In a recent study published in JAMA Pediatrics, an international team of researchers from Argentina, Brazil, Egypt, France, Ghana, India, Indonesia, Italy, Japan, Mexico, Nigeria, North Macedonia, Pakistan, Russia, Spain, Switzerland, the US and led by investigators from the University of Oxford (UK) studied 2,130 pregnant women age 18 and older and their newborns at 43 different institutions in 18 different countries from March to October 2020, as part of the observational INTERCOVID Multinational Cohort Study. For each woman who tested positive for COVID-19 before delivery, two unmatched, uninfected women of similar gestational age (±2 weeks) were enrolled.
The 706 COVID-19 patients were at much higher risk than their 1,424 uninfected counterparts for preeclampsia/eclampsia (eclampsia is a serious condition where high blood pressure results in seizures during pregnancy), pregnancy-related high blood pressure, infections requiring antibiotics, intensive care unit (ICU) admission, referral to a higher level of care, preterm delivery, medically indicated preterm delivery, severe neonatal illness, and severe perinatal illness and death.
Women with COVID-19 diagnosis, already at high risk of preeclampsia and COVID-19 because of preexisting overweight, diabetes, hypertension, and cardiac and chronic respiratory diseases, had almost 4 times greater risk of developing preeclampsia/eclampsia, which could reflect the known association with these comorbidities and/or the acute kidney damage that can occur in patients with COVID-19.
Compared with uninfected women, those who tested positive for COVID-19 had a lower rate of spontaneous labor but higher rates of cesarean birth and preterm delivery and fetal distress (signs before and during childbirth indicating that the fetus is not well). The most common indications for preterm delivery among women with a COVID-19 diagnosis were preeclampsia/eclampsia (24.7%), small fetus for gestational age (15.5%), and fetal distress (13.2%).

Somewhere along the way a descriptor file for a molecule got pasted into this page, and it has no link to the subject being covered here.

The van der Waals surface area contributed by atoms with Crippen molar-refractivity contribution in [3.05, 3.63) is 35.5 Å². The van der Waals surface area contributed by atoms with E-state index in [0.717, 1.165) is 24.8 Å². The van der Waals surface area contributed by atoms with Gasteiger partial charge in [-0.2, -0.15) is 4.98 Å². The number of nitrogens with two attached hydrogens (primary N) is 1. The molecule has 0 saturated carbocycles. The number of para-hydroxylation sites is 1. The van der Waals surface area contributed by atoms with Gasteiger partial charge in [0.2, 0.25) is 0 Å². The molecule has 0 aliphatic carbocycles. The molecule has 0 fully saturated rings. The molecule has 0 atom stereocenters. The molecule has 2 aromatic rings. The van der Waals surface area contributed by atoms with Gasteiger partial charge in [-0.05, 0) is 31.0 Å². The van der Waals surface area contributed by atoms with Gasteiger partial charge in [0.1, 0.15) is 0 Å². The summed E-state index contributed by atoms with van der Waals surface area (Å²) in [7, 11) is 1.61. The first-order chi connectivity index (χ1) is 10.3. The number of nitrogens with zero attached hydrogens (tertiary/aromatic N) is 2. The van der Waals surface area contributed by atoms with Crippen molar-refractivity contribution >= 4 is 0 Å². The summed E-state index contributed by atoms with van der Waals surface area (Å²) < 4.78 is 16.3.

Of the COVID-19 patients, 13% of their 416 newborns tested were also positive for coronavirus. Exclusive breastfeeding and newborn test positivity were not linked.
Cesarean birth was linked to an increased risk of newborn infection, while breastfeeding was not. Mean maternal age was 30.2 years, and 48.6% of infected women were overweight early in pregnancy, compared with 40.2% of uninfected women.
Of the women with a coronavirus diagnosis, 1.6% died (maternal death ratio, 159 per 10,000 births); four of them died of severe preeclampsia, three of respiratory failure requiring mechanical ventilation, and one of a pulmonary embolism. Five women had worsening respiratory failure before delivery, two of whom underwent cesarean delivery and later died, and two developed cough, shortness of breath, and fever within 7 days after a normal delivery and died. Among the uninfected women, one died due to preexisting liver cancer and cirrhosis.
Women infected with SARS-CoV-2 stayed in the ICU for, on average, 3.73 days longer than uninfected women. Increased risk of serious maternal complications in COVID-19 patients was tied to fever and shortness of breath, as were complications in newborns. But the 44.0% of infected women with no symptoms were at higher risk for only maternal illness and preeclampsia.
This multinational cohort study showed that COVID-19 in pregnancy was associated with consistent and substantial increases in severe maternal morbidity and mortality and neonatal complications.